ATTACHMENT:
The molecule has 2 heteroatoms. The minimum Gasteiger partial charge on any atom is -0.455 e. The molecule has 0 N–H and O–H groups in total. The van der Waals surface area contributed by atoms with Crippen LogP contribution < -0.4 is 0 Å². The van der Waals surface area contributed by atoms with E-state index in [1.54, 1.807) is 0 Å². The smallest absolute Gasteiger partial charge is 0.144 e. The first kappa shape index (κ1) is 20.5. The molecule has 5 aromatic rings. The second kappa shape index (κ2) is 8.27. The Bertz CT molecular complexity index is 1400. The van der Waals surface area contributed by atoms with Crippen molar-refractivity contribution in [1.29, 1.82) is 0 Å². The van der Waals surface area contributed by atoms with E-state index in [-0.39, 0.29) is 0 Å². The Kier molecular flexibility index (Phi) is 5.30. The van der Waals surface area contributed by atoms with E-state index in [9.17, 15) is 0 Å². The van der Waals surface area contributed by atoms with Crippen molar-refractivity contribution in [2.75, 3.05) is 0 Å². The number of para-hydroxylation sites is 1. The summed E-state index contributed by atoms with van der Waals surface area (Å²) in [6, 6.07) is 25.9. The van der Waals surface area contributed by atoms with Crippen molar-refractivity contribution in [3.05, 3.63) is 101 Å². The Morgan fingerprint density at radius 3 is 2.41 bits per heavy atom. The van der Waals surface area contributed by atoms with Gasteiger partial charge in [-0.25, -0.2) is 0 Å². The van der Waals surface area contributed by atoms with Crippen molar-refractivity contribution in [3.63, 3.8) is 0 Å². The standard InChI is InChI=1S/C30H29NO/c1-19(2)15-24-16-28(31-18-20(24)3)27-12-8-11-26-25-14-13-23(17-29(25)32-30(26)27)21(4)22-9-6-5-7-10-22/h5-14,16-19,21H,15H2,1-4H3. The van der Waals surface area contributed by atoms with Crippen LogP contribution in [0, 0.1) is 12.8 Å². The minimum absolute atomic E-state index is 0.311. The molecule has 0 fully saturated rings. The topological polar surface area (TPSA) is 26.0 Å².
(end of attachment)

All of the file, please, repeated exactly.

The molecule has 2 heteroatoms. The minimum Gasteiger partial charge on any atom is -0.455 e. The molecule has 0 N–H and O–H groups in total. The van der Waals surface area contributed by atoms with Crippen LogP contribution < -0.4 is 0 Å². The van der Waals surface area contributed by atoms with E-state index in [1.54, 1.807) is 0 Å². The smallest absolute Gasteiger partial charge is 0.144 e. The first kappa shape index (κ1) is 20.5. The molecule has 5 aromatic rings. The second kappa shape index (κ2) is 8.27. The Bertz CT molecular complexity index is 1400. The van der Waals surface area contributed by atoms with Crippen molar-refractivity contribution in [1.29, 1.82) is 0 Å². The van der Waals surface area contributed by atoms with E-state index in [-0.39, 0.29) is 0 Å². The Kier molecular flexibility index (Phi) is 5.30. The van der Waals surface area contributed by atoms with E-state index in [9.17, 15) is 0 Å². The van der Waals surface area contributed by atoms with Crippen molar-refractivity contribution in [2.75, 3.05) is 0 Å². The number of para-hydroxylation sites is 1. The summed E-state index contributed by atoms with van der Waals surface area (Å²) in [6, 6.07) is 25.9. The van der Waals surface area contributed by atoms with Crippen molar-refractivity contribution in [3.05, 3.63) is 101 Å². The Morgan fingerprint density at radius 3 is 2.41 bits per heavy atom. The van der Waals surface area contributed by atoms with Gasteiger partial charge in [-0.25, -0.2) is 0 Å². The van der Waals surface area contributed by atoms with Crippen molar-refractivity contribution in [3.63, 3.8) is 0 Å². The standard InChI is InChI=1S/C30H29NO/c1-19(2)15-24-16-28(31-18-20(24)3)27-12-8-11-26-25-14-13-23(17-29(25)32-30(26)27)21(4)22-9-6-5-7-10-22/h5-14,16-19,21H,15H2,1-4H3. The van der Waals surface area contributed by atoms with Crippen LogP contribution in [0, 0.1) is 12.8 Å². The minimum absolute atomic E-state index is 0.311. The molecule has 0 fully saturated rings. The topological polar surface area (TPSA) is 26.0 Å².